The May 13th 2000 issue of the Economist has become infamous for embodying how the Western media represents Africa to this day. With a cover that earmarked Africa as the “Hopeless Continent,” the lead article insisted: “The new millennium has brought more disaster than hope to Africa. Worse, the few candles of hope are flickering weakly.”
This kind of attitude can be traced back to Charles Darwin’s ground-breaking theory of evolution. In his book, Darwin claimed that Africans were still evolving. Therefore, they did not fall within the ‘favoured races’ category enjoyed by Europeans. Darwin’s commentary on Africa laid the foundation for several European explorers, missionaries, and authors who provided the media images of Africa for the rest of the millennium.
I work on the Kids team in my church. A few Sundays ago, we got the children to imagine what they would do with a billion pounds. Among the Unicorns, mansions and unlimited games, one child said he’d give the money to ‘the children in Africa’. Clearly seeing a problem, another child corrected him ‘But there aren’t any shops in Africa! Where would they buy clothes and food?’
Obviously, this is not correct, and all of the adults in the room knew that. The problem is, none of us said a word. For me, it was a mixture of shock and embarrassment that caused me to hold my tongue. However, that means that that particular myth will live on in that child.
That is one of the primary problems. There are a lot of myths about Africa, most of them untrue.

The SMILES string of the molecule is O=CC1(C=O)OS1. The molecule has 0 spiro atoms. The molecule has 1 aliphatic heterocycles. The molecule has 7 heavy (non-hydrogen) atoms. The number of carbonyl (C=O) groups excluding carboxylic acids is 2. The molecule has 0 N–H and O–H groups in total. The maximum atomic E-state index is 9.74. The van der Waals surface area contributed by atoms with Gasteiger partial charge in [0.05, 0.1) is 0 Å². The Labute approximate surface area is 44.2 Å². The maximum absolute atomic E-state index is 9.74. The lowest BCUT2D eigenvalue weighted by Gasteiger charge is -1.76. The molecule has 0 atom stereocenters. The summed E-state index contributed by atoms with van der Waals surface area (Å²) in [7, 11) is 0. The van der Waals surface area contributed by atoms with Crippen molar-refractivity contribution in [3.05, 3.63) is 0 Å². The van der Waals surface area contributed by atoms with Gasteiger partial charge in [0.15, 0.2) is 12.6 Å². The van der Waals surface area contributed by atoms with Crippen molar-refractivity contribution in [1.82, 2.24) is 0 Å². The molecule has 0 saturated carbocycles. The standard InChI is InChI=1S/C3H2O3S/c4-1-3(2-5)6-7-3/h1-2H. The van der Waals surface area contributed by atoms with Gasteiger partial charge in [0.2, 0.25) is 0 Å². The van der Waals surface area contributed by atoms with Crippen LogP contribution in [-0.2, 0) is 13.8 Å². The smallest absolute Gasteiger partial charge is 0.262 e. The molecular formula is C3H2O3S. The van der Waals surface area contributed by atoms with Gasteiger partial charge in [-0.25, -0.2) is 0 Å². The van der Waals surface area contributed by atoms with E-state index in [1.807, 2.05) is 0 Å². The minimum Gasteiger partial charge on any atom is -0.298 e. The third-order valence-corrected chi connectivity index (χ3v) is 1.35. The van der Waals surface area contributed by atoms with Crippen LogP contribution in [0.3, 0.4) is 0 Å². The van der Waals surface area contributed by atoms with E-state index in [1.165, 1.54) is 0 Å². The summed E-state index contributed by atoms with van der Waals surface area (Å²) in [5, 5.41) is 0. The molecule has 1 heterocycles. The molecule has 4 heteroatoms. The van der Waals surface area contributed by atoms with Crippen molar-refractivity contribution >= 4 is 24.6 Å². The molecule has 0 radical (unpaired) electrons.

There are many myths about poverty in Africa. Most of them promote the idea that the majority of Africans are poor and helpless, in desperate need of food and water; except for the corrupt generals and politicians, of course. However, the reality is that Africa has a diverse distribution of wealth. Sure, about 50 per cent of sub-Saharan Africa’s population lives on less than $2 per day, according to the World Bank. But sub-Saharan Africa’s middle class has tripled in the last 30 years, reaching 425.6 million people, or 35 per cent of the population.
Obviously, this is a serious issue. Millions of the African diaspora – that is, Africans outside of Africa – are being unconsciously conditioned to be ashamed and embarrassed by their homeland. The explosive reaction to Black Panther by Africans all over the world shows how starved they have been of stories that we can champion. We need to change the narrative. Africa is a gorgeous continent filled with incredible people with amazing stories to tell. It will be a huge struggle to change the minds of such a large amount of people. Sure, it will be a slow and gradual process. However, I believe that this is an issue that is important enough to fight for.